Orthogonal room lasers were used to position the patient and to place ink marks with radio-opaque markers on the skin surface. These markers were used to verify that the patient did not shift relative to the angle board and the CT table between the scan series (Pedersen et al. 2004; Lu et al. 2000). For postmastectomy patients the radio-opaque wires were placed by the anatomical landmark to outline the CTV, superiorly at the level just below the clavicular head, inferiorly at 2 cm below the infra-mammary fold, medially at midline, and laterally at mid-axillary line, respectively. In patients who underwent breast-conserving surgery (BCS), the radio-opaque wires were placed along the breast contour. When the patients were positioned to the center of the CTV, the points where laser intersected with the CTV border (S for superior, I for inferior, M for medial, L for lateral, and A for anterior at the CTV center) were used as the reference points to measure the chest wall movement. Figure 1 showed how the wires were placed in both groups of patients and the reference points as mentioned.
Measurement of chest wall movement
Data was collected using the Eclipse® planning system (Varian Medical Systems, Inc, California, USA). The translational movement of the reference points (S, I, M, L, and A) was recorded in all three dimensions, namely S–I, A–P, and M–L. The maximal movement in each direction of the reference points was calculated from the differences between the markers position during DIBH and EBH. Also the movement of the reference points during DIBH and EBH was compared to the FB position.
Factors affecting chest wall movement
Four factors were explored to find the correlation with chest wall movement including the surgical procedure (mastectomy vs BCS), the body mass index (BMI), the total lung volume during DIBH (lung volumeDIBH) and the Haller index.
BMI was calculated using the formula:
Instead of the lung vital capacity, this study aimed to explore the correlation between chest wall movement and the total bilateral lung volume during DIBH. The volume was estimated using auto-contouring tools of the Eclipse® planning system.
The Haller index was used to grade the severity of chest wall deformity and was the ratio of the maximal width of chest wall divided by the minimal distance between the posterior sternum and anterior vertebral body at the same level. In this study, the index was measured in DIBH images (Redlinger et al. 2011).
Statistical data analysis
Mean, standard deviation (SD), median and range of the translational movement in each axis for each reference point was calculated. Spearman’s rank correlation coefficient was used to describe the correlation between BMI, lung volumeDIBH, Haller index and the chest wall movement. Mann–Whitney U test was used to compare the difference of chest wall movement between the mastectomy and BCS group.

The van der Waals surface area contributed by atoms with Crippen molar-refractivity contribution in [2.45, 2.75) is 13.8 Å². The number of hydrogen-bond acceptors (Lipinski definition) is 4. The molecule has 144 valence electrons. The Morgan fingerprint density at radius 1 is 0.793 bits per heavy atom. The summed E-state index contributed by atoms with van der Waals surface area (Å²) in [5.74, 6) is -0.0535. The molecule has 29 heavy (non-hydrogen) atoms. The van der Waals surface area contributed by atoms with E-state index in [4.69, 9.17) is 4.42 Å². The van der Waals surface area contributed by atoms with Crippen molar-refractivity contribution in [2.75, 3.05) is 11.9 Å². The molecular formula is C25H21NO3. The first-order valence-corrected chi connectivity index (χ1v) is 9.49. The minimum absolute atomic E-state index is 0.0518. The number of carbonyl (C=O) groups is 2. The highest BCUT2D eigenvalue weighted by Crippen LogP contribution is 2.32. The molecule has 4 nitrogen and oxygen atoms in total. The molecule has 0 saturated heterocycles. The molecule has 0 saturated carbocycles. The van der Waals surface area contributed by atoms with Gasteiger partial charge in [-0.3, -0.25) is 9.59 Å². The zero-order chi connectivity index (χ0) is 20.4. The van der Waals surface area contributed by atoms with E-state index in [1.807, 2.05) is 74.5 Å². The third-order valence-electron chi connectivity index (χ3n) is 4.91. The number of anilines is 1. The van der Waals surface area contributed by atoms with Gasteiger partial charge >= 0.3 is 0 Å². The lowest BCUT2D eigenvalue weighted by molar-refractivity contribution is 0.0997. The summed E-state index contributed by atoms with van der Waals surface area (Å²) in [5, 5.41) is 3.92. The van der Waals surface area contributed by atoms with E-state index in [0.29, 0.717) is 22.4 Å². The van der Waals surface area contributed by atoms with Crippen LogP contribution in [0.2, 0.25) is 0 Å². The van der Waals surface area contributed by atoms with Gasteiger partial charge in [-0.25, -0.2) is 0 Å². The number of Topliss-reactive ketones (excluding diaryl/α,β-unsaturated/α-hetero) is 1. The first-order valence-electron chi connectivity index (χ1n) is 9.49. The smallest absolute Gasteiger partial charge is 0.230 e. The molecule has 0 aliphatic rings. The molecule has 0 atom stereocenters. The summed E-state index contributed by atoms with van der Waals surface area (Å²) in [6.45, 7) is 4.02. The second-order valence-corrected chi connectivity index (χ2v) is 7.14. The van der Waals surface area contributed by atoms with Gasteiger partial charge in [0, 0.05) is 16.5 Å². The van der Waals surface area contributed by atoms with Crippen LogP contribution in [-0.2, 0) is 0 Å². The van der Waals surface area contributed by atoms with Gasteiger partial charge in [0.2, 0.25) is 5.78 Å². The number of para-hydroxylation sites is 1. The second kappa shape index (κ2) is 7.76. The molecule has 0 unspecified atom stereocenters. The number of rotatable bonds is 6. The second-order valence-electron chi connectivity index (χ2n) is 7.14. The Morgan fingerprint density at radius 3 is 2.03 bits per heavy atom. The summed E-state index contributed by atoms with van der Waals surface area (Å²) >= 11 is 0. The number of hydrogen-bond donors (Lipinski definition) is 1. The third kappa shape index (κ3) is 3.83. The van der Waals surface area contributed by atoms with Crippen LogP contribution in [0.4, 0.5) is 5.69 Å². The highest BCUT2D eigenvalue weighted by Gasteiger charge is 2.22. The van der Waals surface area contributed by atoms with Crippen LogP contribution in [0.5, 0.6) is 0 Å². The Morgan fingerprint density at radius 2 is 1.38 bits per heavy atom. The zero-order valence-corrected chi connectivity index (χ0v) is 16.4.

38 patients were enrolled in the study, 21 had left-sided breast cancer. Median age was 48.5 (28–85) years. 27 patients underwent mastectomy and 11 had BCS. Median BMI was 23.4 (16.6–38.3) kg/m2. Median lung volumeDIBH was 3160.5 (1830.8–4754.0) cm3. Median Haller index was 2.4 (1.9–3.6). The summary of the patients’ characteristics was shown in Table 2.
Chest wall movement
Table 3 summarized the distances of the maximal chest wall movement in three axes of each marker. 95 % coverage referred to the distance of chest wall movement of 95 % of the patients. The median chest wall movement in the A–P axis was more pronounced than in the other axes in all five measured points, 4.2–5.4 mm. For the S–I axis the distance of movement was about 2.5 mm. On the contrary the movement in the M–L axis is less, 0.6–1.1 mm. The margins that would cover the chest wall movement in 95 % of the patients were 4.0–5.1 mm for the S–I, 1.0–2.0 mm for the M–L, and 5.5–7.1 mm for the A–P dimension.
Table 4 showed the distances of the chest wall movement during DIBH and EBH comparing to the chest wall position in the FB CT images. Movement in the posterior, superior and lateral direction was given the “+” sign. The distances of chest wall movement were greater during DIBH than EBH comparing to the FB scans in all dimensions of almost all the measured points. During DIBH, the chest wall moved more anteriorly (5.9–7.0 mm) and superiorly (2.5–5.0 mm) than during FB. However, it moved <1.0 mm in the M–L dimension (−0.7 to 0.3 mm). During EBH compared to FB, the distances of movement were less. The chest wall moved 1.1–2.0 mm anteriorly, 0.0–1.2 mm superiorly and 0.1–0.3 mm mediolaterally.
Factors affecting chest wall movement
Different surgical procedure of the breast affected the shape of the chest wall, however this study showed no statistical significant differences in chest wall movement after mastectomy or BCS, except movement in S–I axis of the lateral marker, which showed more superior movement in BCS as 2.5 mm compared with 0.0 mm (p = 0.041).